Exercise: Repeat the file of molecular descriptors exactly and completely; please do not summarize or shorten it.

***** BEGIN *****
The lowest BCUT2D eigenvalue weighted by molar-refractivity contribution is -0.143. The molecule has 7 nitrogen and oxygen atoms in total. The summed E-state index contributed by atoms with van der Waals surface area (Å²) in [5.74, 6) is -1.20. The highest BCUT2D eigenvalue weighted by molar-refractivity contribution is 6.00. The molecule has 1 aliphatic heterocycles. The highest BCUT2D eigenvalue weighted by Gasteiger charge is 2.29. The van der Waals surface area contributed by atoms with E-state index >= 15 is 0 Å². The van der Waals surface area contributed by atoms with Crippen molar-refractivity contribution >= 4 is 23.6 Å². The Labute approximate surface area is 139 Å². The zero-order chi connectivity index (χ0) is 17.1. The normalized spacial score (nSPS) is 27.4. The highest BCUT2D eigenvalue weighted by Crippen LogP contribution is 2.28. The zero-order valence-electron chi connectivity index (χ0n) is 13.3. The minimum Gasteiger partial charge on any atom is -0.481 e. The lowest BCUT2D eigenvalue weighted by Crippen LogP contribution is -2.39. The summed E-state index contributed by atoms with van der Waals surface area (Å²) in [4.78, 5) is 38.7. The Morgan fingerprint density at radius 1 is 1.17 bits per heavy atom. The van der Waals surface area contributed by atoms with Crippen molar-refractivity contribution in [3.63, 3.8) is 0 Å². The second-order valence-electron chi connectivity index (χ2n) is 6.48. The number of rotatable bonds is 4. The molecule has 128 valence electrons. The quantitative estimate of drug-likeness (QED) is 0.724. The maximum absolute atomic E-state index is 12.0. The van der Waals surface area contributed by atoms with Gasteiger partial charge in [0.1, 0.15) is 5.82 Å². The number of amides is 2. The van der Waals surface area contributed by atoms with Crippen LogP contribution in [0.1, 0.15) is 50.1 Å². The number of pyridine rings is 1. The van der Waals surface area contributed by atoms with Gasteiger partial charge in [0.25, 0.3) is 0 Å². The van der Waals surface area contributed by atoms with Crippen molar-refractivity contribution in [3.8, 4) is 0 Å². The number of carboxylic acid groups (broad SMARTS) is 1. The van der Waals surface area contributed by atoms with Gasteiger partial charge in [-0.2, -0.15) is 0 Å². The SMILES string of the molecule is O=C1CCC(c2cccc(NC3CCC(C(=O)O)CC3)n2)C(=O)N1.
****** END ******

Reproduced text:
The lowest BCUT2D eigenvalue weighted by molar-refractivity contribution is -0.143. The molecule has 7 nitrogen and oxygen atoms in total. The summed E-state index contributed by atoms with van der Waals surface area (Å²) in [5.74, 6) is -1.20. The highest BCUT2D eigenvalue weighted by molar-refractivity contribution is 6.00. The molecule has 1 aliphatic heterocycles. The highest BCUT2D eigenvalue weighted by Gasteiger charge is 2.29. The van der Waals surface area contributed by atoms with E-state index >= 15 is 0 Å². The van der Waals surface area contributed by atoms with Crippen molar-refractivity contribution >= 4 is 23.6 Å². The Labute approximate surface area is 139 Å². The zero-order chi connectivity index (χ0) is 17.1. The normalized spacial score (nSPS) is 27.4. The highest BCUT2D eigenvalue weighted by Crippen LogP contribution is 2.28. The zero-order valence-electron chi connectivity index (χ0n) is 13.3. The minimum Gasteiger partial charge on any atom is -0.481 e. The lowest BCUT2D eigenvalue weighted by Crippen LogP contribution is -2.39. The summed E-state index contributed by atoms with van der Waals surface area (Å²) in [4.78, 5) is 38.7. The Morgan fingerprint density at radius 1 is 1.17 bits per heavy atom. The van der Waals surface area contributed by atoms with Crippen molar-refractivity contribution in [3.63, 3.8) is 0 Å². The second-order valence-electron chi connectivity index (χ2n) is 6.48. The number of rotatable bonds is 4. The molecule has 128 valence electrons. The quantitative estimate of drug-likeness (QED) is 0.724. The maximum absolute atomic E-state index is 12.0. The van der Waals surface area contributed by atoms with Gasteiger partial charge in [0.1, 0.15) is 5.82 Å². The number of amides is 2. The van der Waals surface area contributed by atoms with Crippen LogP contribution in [0.1, 0.15) is 50.1 Å². The number of pyridine rings is 1. The van der Waals surface area contributed by atoms with Gasteiger partial charge in [0.25, 0.3) is 0 Å². The van der Waals surface area contributed by atoms with Crippen molar-refractivity contribution in [3.8, 4) is 0 Å². The number of carboxylic acid groups (broad SMARTS) is 1. The van der Waals surface area contributed by atoms with Gasteiger partial charge in [-0.2, -0.15) is 0 Å². The SMILES string of the molecule is O=C1CCC(c2cccc(NC3CCC(C(=O)O)CC3)n2)C(=O)N1.